T.R. Handa, J.
1. The appellant Shri Daulat Singh who is a young boy of 20 years has been convicted by the Chief Judicial Magistrate Kinnaur at Kalpa under Sections 380/457 read with Section 75 of the Indian Penal Code and sentenced to undergo rigorous imprisonment for 5 years and to pay a fine of Rs. 1,000/- on each count. The Chief Judicial Magistrate has further directed that in default of payment of fine the appellant shall undergo further rigorous imprisonment for 6 months in each case and that both the sentences shall run consecutively. In other words the substantive sentence imposed on the appellant is rigorous imprisonment for 10 years with further rigrous imprisonment of 1 year in case of default of payment of fine.
2. The appellant admitted the prosecution case and pleaded guilty to the charges under Sections 380/457 as well as to the charge under Section 75 I.P.C. since the conviction of the appellant was recorded on his own plea of guilt, the only question in this case is as to the propriety of the sentence imposed upon him by the learned Chief Judicial Magistrate and in fact this appeal was admitted on this limited point.
3. That record shows that the appellant was convicted for the first time on 9-4-1979 for an offence under Section 380, I.P.C, the value of the subject matter of theft in that case being only Rs. 100/-. He was then released under Section 4(1) of the Probation of Offenders Act. Second time he was convicted on 19-12-1979 for the offences under Sections 380/454 I.P.C. and released after admonition under Section 3 of the Probation of Offenders Act. This time again the value of the stolen property was only Rs, 111.30 parse. Each time he was convicted on his own confession, Both the previous offences for which the appellant was convicted were thus of a petty nature.
4. The allegations on the basis of which the present conviction was recorded against the appellant are that on the night intervening 4th & 5th November, 1980 he committed lurking house-trespass and house breaking by night by entering into the Kuthar (a building) at Sangla, used for custody of property and after entering there into he committed theft of silver ornaments weighing 100 tolas and currency notes of the value of Rs. 190/-. The alleged stolen ornaments, however, do not appear to have been recovered though a sum of Rs, 2200/- in cash was recovered from the person of the appellant during the course of investigation. The appellant, however, as already stated pleaded guilty to the charges framed against him and pleaded for mercy on the assurance that he would not repeat such offences in future.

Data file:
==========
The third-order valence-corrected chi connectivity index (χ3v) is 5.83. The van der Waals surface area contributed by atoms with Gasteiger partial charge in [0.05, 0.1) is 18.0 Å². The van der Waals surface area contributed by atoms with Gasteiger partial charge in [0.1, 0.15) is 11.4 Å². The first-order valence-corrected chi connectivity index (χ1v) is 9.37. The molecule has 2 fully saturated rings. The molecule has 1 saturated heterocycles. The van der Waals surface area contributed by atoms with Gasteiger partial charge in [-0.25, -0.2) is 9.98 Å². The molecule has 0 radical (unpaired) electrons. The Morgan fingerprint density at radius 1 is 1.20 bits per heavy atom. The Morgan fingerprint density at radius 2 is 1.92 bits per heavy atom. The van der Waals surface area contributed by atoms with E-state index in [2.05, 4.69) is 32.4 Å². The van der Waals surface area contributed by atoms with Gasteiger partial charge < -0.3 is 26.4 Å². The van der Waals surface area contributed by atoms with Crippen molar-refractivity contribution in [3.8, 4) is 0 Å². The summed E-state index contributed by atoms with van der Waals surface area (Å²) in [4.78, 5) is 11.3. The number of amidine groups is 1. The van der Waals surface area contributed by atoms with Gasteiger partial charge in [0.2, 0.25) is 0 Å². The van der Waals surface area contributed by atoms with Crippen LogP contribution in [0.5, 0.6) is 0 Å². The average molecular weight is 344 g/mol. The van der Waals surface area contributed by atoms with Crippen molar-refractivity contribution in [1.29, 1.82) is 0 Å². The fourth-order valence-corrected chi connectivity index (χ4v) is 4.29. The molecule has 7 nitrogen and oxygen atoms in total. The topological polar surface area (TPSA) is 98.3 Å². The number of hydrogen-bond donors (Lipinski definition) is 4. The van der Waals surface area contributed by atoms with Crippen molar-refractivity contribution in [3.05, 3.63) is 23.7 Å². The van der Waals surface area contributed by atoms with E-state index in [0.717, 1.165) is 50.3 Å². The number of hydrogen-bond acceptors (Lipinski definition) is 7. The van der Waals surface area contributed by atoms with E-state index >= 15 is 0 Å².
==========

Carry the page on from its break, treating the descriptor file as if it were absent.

5. It is in the light of the aforesaid circumstances and the history of the appellant that we have to see if the sentence imposed on the appellant by the learned Chief Judicial Magistrate is justified. At the very' outset I feel no hesitation in remarking that the sentence imposed on the appellant is far out of proportion to the merits of the case. The main object of inflicting punishment for offences of this type is twofold. (1) to deter the offender from repeating the offence and to reform him. Deterrent punishment is to be inflicted as a last resort and even while resorting to this kind of punishment it must be kept in view that the sentence should in no case be more harsh than is necessary to deter the offender from repeating the offence. The question as to what particular sentence or punishment shall have the requisite deterrent effect on the offender would depend upon the peculiar facts of each case. The age and antecedents of the offender, the unbar of previous convictions earned by him as also the interval during which the same Were earned, the nature and gravity of the offence for which the punishment is to be awarded and the circumstances in which the same was committed are some of the factors which need be taken into consideration while determining the quantum of punishment. Simply because the provisory of Section 75 of the Indian Penal Code are attracted in a particular case, is no ground for inflicting the extreme punishment provided in that section. The provisions; of this section are only per-mjssive and. not obligatory. They do conifer jurisdiction on the Courts to inflict enhanced punishment but then that jurisdiction, is to be exercised in a indicia mariner after taking into consideration the circumstances and the factors narrated above.
6. In the instant case, it is true that efforts made on two earlier occasions to reform the appellant yielded no result. if, therefore, the learned Chief Judicial Magistrate considered the advisability of inflicting a deterrent punishment on the appellant, no exception can be taken to his view. The question, however, is whether any lesser punishment could have achieved the same objective that is, of deterring the appellant from repealing the offence. Keeping in view the tire circumstances of this case I am of the positive opinion that a sentence of rigrous imprisonment of three years Would more than meet the aforesaid objective of deterring the appellant as also the ends of justice.
7. The sentence of imprisonment imposed by the Magistrate on the appellant is accordingly reduced to rigorous imprisonment for three years on each count and the sentence of fine is set aside. Both the sentences shall run concurrently.